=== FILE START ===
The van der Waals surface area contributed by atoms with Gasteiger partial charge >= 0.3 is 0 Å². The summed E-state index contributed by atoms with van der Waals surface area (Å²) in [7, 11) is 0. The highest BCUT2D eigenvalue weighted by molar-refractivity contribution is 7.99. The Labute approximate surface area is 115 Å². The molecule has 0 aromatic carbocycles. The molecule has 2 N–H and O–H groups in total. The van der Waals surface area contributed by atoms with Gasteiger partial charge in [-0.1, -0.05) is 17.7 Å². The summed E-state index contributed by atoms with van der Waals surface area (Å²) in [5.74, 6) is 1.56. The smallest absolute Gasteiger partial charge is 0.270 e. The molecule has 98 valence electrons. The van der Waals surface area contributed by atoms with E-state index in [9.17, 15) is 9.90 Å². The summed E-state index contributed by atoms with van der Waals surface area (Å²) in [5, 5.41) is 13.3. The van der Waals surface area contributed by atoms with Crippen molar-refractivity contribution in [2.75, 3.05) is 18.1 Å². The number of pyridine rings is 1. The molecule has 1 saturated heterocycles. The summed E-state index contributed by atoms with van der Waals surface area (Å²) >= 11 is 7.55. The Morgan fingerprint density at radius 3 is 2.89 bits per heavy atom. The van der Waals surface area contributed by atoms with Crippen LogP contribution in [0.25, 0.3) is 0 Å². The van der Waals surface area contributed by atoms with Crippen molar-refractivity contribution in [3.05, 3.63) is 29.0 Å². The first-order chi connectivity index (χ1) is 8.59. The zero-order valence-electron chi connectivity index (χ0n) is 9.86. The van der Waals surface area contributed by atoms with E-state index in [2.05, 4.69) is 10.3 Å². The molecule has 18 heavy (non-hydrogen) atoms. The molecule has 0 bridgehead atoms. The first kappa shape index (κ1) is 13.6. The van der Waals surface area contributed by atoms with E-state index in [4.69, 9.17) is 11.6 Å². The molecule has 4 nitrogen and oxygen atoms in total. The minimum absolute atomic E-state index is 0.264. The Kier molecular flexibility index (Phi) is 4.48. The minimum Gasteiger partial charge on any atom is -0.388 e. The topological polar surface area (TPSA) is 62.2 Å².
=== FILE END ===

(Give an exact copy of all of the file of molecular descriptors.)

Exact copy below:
The van der Waals surface area contributed by atoms with Gasteiger partial charge >= 0.3 is 0 Å². The summed E-state index contributed by atoms with van der Waals surface area (Å²) in [7, 11) is 0. The highest BCUT2D eigenvalue weighted by molar-refractivity contribution is 7.99. The Labute approximate surface area is 115 Å². The molecule has 0 aromatic carbocycles. The molecule has 2 N–H and O–H groups in total. The van der Waals surface area contributed by atoms with Gasteiger partial charge in [-0.1, -0.05) is 17.7 Å². The summed E-state index contributed by atoms with van der Waals surface area (Å²) in [5.74, 6) is 1.56. The smallest absolute Gasteiger partial charge is 0.270 e. The molecule has 98 valence electrons. The van der Waals surface area contributed by atoms with E-state index in [9.17, 15) is 9.90 Å². The summed E-state index contributed by atoms with van der Waals surface area (Å²) in [5, 5.41) is 13.3. The van der Waals surface area contributed by atoms with Crippen molar-refractivity contribution in [2.75, 3.05) is 18.1 Å². The number of pyridine rings is 1. The molecule has 1 saturated heterocycles. The summed E-state index contributed by atoms with van der Waals surface area (Å²) >= 11 is 7.55. The Morgan fingerprint density at radius 3 is 2.89 bits per heavy atom. The van der Waals surface area contributed by atoms with Crippen LogP contribution in [0.25, 0.3) is 0 Å². The van der Waals surface area contributed by atoms with Crippen molar-refractivity contribution in [3.05, 3.63) is 29.0 Å². The first-order chi connectivity index (χ1) is 8.59. The zero-order valence-electron chi connectivity index (χ0n) is 9.86. The van der Waals surface area contributed by atoms with E-state index in [2.05, 4.69) is 10.3 Å². The molecule has 18 heavy (non-hydrogen) atoms. The molecule has 0 bridgehead atoms. The first kappa shape index (κ1) is 13.6. The van der Waals surface area contributed by atoms with E-state index in [4.69, 9.17) is 11.6 Å². The molecule has 4 nitrogen and oxygen atoms in total. The minimum absolute atomic E-state index is 0.264. The Kier molecular flexibility index (Phi) is 4.48. The minimum Gasteiger partial charge on any atom is -0.388 e. The topological polar surface area (TPSA) is 62.2 Å².